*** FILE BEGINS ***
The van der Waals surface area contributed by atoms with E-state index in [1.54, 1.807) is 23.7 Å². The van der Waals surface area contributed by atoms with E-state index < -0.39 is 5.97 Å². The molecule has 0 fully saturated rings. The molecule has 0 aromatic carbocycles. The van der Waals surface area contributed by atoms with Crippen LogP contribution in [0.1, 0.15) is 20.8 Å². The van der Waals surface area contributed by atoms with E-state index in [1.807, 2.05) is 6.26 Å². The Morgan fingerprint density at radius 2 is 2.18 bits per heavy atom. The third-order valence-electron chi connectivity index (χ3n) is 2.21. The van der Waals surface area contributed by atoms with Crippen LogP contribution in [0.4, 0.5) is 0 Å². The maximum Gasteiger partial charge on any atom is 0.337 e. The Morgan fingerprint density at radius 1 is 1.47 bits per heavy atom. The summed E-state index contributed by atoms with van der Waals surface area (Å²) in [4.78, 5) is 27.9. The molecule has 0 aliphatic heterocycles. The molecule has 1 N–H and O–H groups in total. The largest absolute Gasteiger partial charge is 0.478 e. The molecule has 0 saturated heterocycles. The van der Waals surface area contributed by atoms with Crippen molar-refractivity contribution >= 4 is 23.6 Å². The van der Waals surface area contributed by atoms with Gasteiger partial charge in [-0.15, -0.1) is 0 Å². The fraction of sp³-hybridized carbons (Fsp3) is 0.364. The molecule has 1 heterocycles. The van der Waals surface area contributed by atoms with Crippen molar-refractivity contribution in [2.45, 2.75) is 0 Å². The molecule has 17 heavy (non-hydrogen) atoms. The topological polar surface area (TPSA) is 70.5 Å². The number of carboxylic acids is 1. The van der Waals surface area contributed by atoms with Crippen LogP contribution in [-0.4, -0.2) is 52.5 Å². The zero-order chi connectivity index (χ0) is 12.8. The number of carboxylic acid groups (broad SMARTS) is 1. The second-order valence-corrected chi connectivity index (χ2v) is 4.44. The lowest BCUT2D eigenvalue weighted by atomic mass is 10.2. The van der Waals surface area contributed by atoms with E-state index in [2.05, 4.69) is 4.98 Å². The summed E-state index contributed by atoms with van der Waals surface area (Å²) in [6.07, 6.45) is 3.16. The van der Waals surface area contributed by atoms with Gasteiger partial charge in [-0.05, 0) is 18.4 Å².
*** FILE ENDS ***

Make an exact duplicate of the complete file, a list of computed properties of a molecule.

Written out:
The van der Waals surface area contributed by atoms with E-state index in [1.54, 1.807) is 23.7 Å². The van der Waals surface area contributed by atoms with E-state index < -0.39 is 5.97 Å². The molecule has 0 fully saturated rings. The molecule has 0 aromatic carbocycles. The van der Waals surface area contributed by atoms with Crippen LogP contribution in [0.1, 0.15) is 20.8 Å². The van der Waals surface area contributed by atoms with E-state index in [1.807, 2.05) is 6.26 Å². The Morgan fingerprint density at radius 2 is 2.18 bits per heavy atom. The third-order valence-electron chi connectivity index (χ3n) is 2.21. The van der Waals surface area contributed by atoms with Crippen LogP contribution in [0.4, 0.5) is 0 Å². The maximum Gasteiger partial charge on any atom is 0.337 e. The Morgan fingerprint density at radius 1 is 1.47 bits per heavy atom. The summed E-state index contributed by atoms with van der Waals surface area (Å²) in [4.78, 5) is 27.9. The molecule has 0 aliphatic heterocycles. The molecule has 1 N–H and O–H groups in total. The largest absolute Gasteiger partial charge is 0.478 e. The molecule has 0 saturated heterocycles. The van der Waals surface area contributed by atoms with Crippen molar-refractivity contribution >= 4 is 23.6 Å². The van der Waals surface area contributed by atoms with Gasteiger partial charge in [-0.15, -0.1) is 0 Å². The fraction of sp³-hybridized carbons (Fsp3) is 0.364. The molecule has 1 heterocycles. The van der Waals surface area contributed by atoms with Crippen molar-refractivity contribution in [2.45, 2.75) is 0 Å². The molecule has 17 heavy (non-hydrogen) atoms. The topological polar surface area (TPSA) is 70.5 Å². The number of carboxylic acids is 1. The van der Waals surface area contributed by atoms with Crippen LogP contribution in [-0.4, -0.2) is 52.5 Å². The zero-order chi connectivity index (χ0) is 12.8. The number of carboxylic acid groups (broad SMARTS) is 1. The second-order valence-corrected chi connectivity index (χ2v) is 4.44. The lowest BCUT2D eigenvalue weighted by atomic mass is 10.2. The van der Waals surface area contributed by atoms with E-state index in [2.05, 4.69) is 4.98 Å². The summed E-state index contributed by atoms with van der Waals surface area (Å²) in [6.07, 6.45) is 3.16. The van der Waals surface area contributed by atoms with Gasteiger partial charge in [-0.05, 0) is 18.4 Å².